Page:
Did you know that Chicago is home to "The Eighth Wonder of the World?"
The Auditorium Theatre, a model for cutting-edge technology when it was constructed in 1889, was called “The Eighth Wonder of the World.”
How it has survived, re-invented itself, and played host to many of the who’s who of generations is a great national, international and Chicago story.
This year the National Historic Landmark Auditorium Theatre of Roosevelt University will be celebrating its 125th anniversary throughout the 2014-15 season.
In honor of this great Chicago institution that has been instrumental in helping to make Chicago the world-class city it is today, Show Me Chicago has put together a list of 25 things you should know about the Auditorium Theatre.
- President Grover Cleveland came to Chicago in 1879 to lay the cornerstone for the building.
- At the time it was built, the Auditorium Building was the largest structure in the US and the tallest building in Chicago.
- Famous firsts for the Auditorium Theatre include: the first air conditioning system. The theatre was "air-cooled" through the use of 15 tons of ice daily.
- The theatre was the first building to be lit entirely by electrical lights.
- The 3,500 bare carbon lights were used throughout the theatre. The same number and style of lights are still used today.
- Designed by Dankmar Adler and Louis Sullivan, the pair also got a little help from the then 21-year-old Frank Lloyd Wright who worked on the theatre as a draftsman.
- The 1888 Republican convention was held at the yet-to-be-completed building under the cover of tent canvas.
- The theatre can seat up to 3901 audience members.
- The theatre once hosted an indoor baseball game (the 1891 contest between the Farraguts and the Lasalles).
- At one-time the theatre was home to the Chicago Symphony Orchestra and the Chicago Grand Opera Company before they got their own facilities.
- Theodore Roosevelt made his Armageddon Speech at the theatre on June 17, 1912.
- The theatre’s leafed ceilings are made of 24-karat gold.
- The Auditorium Building was home to Thomas Jefferson College before it was renamed Roosevelt College (later University)--two weeks after the death of President Franklin Roosevelt.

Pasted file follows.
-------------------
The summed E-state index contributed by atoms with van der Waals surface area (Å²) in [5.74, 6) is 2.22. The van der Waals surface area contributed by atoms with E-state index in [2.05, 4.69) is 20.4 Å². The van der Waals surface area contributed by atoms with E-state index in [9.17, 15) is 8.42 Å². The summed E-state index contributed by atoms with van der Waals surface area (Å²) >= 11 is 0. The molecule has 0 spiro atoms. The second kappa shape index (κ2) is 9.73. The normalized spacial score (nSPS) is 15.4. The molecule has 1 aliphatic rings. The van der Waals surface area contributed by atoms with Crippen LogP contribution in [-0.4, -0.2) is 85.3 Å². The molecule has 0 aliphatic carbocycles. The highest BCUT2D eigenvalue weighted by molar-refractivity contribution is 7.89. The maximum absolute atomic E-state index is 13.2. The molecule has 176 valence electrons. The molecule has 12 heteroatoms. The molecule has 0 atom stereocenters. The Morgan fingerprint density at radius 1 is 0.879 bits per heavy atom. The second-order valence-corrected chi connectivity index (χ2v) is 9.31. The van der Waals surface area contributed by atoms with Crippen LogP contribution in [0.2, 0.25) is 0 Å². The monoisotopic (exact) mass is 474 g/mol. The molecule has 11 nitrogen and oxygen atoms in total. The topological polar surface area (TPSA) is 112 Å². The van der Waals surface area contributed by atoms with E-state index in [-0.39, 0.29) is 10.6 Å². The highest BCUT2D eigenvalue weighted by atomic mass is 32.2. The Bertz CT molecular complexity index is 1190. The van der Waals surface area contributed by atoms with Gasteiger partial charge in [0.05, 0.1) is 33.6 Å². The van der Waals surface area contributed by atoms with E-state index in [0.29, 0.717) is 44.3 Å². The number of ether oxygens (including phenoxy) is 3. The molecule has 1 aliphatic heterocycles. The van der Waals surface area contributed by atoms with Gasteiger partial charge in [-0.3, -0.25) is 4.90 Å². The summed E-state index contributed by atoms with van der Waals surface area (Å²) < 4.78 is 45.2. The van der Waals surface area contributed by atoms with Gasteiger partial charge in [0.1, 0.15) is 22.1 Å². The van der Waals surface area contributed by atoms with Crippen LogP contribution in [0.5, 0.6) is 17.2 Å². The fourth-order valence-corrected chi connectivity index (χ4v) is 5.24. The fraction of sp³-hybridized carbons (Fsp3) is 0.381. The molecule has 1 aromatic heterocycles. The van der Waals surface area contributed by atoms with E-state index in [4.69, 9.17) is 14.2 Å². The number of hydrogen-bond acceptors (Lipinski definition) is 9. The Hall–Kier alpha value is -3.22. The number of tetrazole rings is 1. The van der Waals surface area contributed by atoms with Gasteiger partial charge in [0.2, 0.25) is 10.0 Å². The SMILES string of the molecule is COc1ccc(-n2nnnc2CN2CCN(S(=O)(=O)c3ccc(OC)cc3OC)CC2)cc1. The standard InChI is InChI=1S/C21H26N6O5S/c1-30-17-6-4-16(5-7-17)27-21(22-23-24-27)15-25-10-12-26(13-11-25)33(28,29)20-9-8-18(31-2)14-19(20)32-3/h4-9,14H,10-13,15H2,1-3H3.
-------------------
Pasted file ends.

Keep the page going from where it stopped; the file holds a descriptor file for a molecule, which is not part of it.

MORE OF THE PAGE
- Albert Einstien once sat on the board of directors for Roosevelt College.
- After some serious financial problems, the theatre was re-configured to became a WW II Service Men's Center for housing, feeding and entertaining over 22 million service men and women.
- At one time the stage and front row area of the theatre was converted into a bowling alley.
- The theatre was dormant for two decades from the late 1940’s until 1967.
- The Auditorium Building was the first multi-use building--containing, in addition to the theatre, a 400 room hotel and offices.
- Rock legends including Janis Joplin and Jimi Hendrix performed at the theatre.
- Booker T. Washington spoke at the Auditorium Theatre in 1900.
- Ziegfield Follies had a month-long run at the theatre in 1908.
- The Auditorium Theatre almost met its end in the early 1930’s but was left standing because it would have cost more to demolish it than the land was worth.
- John Phillip Sousa performed at the theatre in 1891.
- More than 200 performances and events—ranging from dance and theatre to music, education and religious services attract more than a quarter of a million people to the theatre each year.
- For this December's 125th anniversary bash Patti LuPone will sing “Home Sweet Home.” Why this song and why Patti LuPone? "Home Sweet Home" was the song sung at the inaugural opening of the theatre in 1889 by the celebrated nineteenth-century opera singer Adelina Patti. Adelina was the great-grand-aunt of Patti LuPone.
The Auditorium Theatre is currently undergoing some needed renovations to ensure that it is around for at least another 125 years. If you would like to donate, or learn more about the theatre and the upcoming season, click here.
Tours of the Auditorium Theatre are available Mondays at 10:30 am and 12 noon and Thursdays at 10:30 am. Tour tickets are $10 per person and can be purchased beginning 30 minutes prior to the tour at the Auditorium Theatre Box Office and in advance at Ticketmaster. Additional times for group tours (20+) are available by appointment. To schedule a group tour of the Auditorium Theatre, call (312) 341-2357.
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